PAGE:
To hear your hidden heart;
Know the serenity of stillness
To be enfolded anew
By the miracle of your being.
God knit me, he knits this child, he hold us all together.
Monday, September 14, 2009
The short version of Ms. Semenya's story: her running talents have pushed her to the forefront of competition as recently as last month in the World Athletic Championship where this South African track star, finished a full eight seconds ahead of her competition in the 800 meter, a race I trained for in high school. It's a doozy, the hardest long sprint I've every done. Interestingly, her speed is not unheard of in women. Ms. Semenya's time, 1 minute 55.45 seconds is several seconds behind the current world record, held by Czechoslovakian, Jarmila Kratochvilova, 1 minutes 53.28. I don't believe Kratochvilova enduring the same kind of treatment that Semenya faces.
The International Association of Athletics Federation (IAAF), responding to accusations that Ms. Semenya looks masculine and is way too fast to be a woman, required the 18 year old to undergo testing (a gynecologist, an endocrinologist, a psychologist, an internal medicine specialist and an expert on gender issues) to determine her sexuality. The testing indicates that Ms. Semenya has normal female genitals, but internally has testes, and no womb or ovaries. She looks female on the outside, but produces more testosterone on the inside. The situation is not as unheard of as you might think. People with ambiguous genitalia make up a real, living, breathing percentage of our population, about 1 in every 2000 births in the United States. Read more specific statistics.
In response some were quick to use the inaccurate label of "hermaphrodite," which refers to pepole who have fully functioning genitals of both sexes. Since, Ms. Semenya has already endured the testing to determine her gender and exposure to the prying eyes of the public I feel it's necessary to speak up about her situation here, as carefully and charitably as I can.
First, let's get our terms more accurate. A person born with reproductive or sexual anatomy that do not fit clearly into typical male or female categories is an intersex person, not a hermaphrodite. For more read the front page at the Intersex Society of North America. One common and tragic characteristic among intersex people is their inability to have children. Sometimes they do not know why, some intersex people live and die without ever knowing they have anything ambiguous about their sexual identity. I find this fascinating and helpful in understanding Ms. Semenya.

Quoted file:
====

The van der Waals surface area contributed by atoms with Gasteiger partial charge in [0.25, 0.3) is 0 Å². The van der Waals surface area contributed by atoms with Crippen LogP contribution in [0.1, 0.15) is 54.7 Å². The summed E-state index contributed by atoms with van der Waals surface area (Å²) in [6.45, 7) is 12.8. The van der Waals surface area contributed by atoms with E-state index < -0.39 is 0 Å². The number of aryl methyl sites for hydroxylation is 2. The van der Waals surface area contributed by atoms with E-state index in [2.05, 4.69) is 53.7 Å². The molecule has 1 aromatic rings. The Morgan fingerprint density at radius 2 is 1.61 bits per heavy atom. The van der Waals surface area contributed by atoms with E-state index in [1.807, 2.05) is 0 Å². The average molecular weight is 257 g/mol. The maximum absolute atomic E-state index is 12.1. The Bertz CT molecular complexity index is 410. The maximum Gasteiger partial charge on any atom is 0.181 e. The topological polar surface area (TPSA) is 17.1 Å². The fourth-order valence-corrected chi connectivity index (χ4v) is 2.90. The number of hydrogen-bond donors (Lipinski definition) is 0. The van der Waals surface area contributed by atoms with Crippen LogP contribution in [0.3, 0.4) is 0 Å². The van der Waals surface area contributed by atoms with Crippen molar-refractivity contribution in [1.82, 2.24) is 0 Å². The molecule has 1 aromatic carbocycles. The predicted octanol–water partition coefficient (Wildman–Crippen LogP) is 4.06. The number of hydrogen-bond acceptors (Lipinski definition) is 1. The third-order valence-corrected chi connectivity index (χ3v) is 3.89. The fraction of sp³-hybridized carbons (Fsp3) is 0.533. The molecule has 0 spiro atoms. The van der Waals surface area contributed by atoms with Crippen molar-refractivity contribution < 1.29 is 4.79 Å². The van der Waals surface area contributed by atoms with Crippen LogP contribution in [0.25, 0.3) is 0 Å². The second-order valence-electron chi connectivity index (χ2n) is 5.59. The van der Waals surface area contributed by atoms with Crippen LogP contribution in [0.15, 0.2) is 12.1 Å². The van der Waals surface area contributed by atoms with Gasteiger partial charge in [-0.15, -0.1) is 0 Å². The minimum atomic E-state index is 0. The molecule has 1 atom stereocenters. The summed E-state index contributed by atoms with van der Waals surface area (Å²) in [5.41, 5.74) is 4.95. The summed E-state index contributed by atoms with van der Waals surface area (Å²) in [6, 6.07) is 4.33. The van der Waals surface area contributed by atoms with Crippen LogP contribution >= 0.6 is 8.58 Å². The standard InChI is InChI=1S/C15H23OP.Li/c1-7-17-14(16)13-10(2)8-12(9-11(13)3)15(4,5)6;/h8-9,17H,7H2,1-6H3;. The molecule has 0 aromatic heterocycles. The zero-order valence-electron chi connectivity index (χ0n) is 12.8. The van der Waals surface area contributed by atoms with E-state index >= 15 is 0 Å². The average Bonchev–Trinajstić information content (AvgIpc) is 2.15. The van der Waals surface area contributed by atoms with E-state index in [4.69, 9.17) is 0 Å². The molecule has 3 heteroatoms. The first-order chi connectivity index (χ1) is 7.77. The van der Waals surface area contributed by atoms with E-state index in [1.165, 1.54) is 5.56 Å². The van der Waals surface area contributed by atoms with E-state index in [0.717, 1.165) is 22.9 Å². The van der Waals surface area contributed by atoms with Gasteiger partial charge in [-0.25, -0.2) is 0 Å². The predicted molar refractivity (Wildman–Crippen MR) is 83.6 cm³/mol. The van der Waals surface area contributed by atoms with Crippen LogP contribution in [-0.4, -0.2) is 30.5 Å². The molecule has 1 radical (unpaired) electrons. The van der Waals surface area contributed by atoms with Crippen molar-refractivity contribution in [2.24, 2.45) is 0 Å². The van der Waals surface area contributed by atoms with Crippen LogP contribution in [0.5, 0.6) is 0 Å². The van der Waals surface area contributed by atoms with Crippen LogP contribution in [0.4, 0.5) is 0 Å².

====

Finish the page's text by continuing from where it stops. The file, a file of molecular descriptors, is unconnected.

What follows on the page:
In Ruby Slippers, I make a big deal about the main characteristic that joins all women together--the female body. Femininity isn't based in our high heels or acrylic nails, but it is owning a female body. And all women know that to own and glory in the body they've been given is hardly an easy task--I don't care how beautiful, athletic or svelte you are--it's tough. We don't believe Psalm 139, not entirely.
Ms. Semenya has the additional task of owning a body that has male genitalia inside. Can you imagine the task?
And yet, she's doing it, rather boldly and with much more pizzazz than most teenage girls.
In a recent appearance on the cover of the South African magazine, You, Ms. Semenya wears make-up, a dark dress, jewelry, and yes, that's fingernail polish. All marks of femininity today in our culture. The fact that she wears culturally chosen symbols of femininity does not turn her into a woman, but it does mean something significant to us, she has chosen to identify herself as female. It means she wants her body bedecked in feminine marks. And this takes courage and ownership, especially in light of what the world knows about her internal organs.
Ms. Semenya has reached the age where she believes she knows her gender identity. Intersex children are often forced to endure genital amputation to clarify their sexuality before leaving the hospital. The reason? Most parents aren't happy about bringing home a baby who isn't clearly male or female. Intersex people today advocate parents to protect their child from the emotional and physical scarring of reconstructive surgery in infancy and recommend parents raise each baby individually, either with a sex chosen or not. However, at adolescence, most intersex children develop and see themselves as either boys or girls. The case in As Nature Made Him: The Boy Who Was Raised as a Girl gives a helpful story of what happens when medical intervention botches up a human's gender.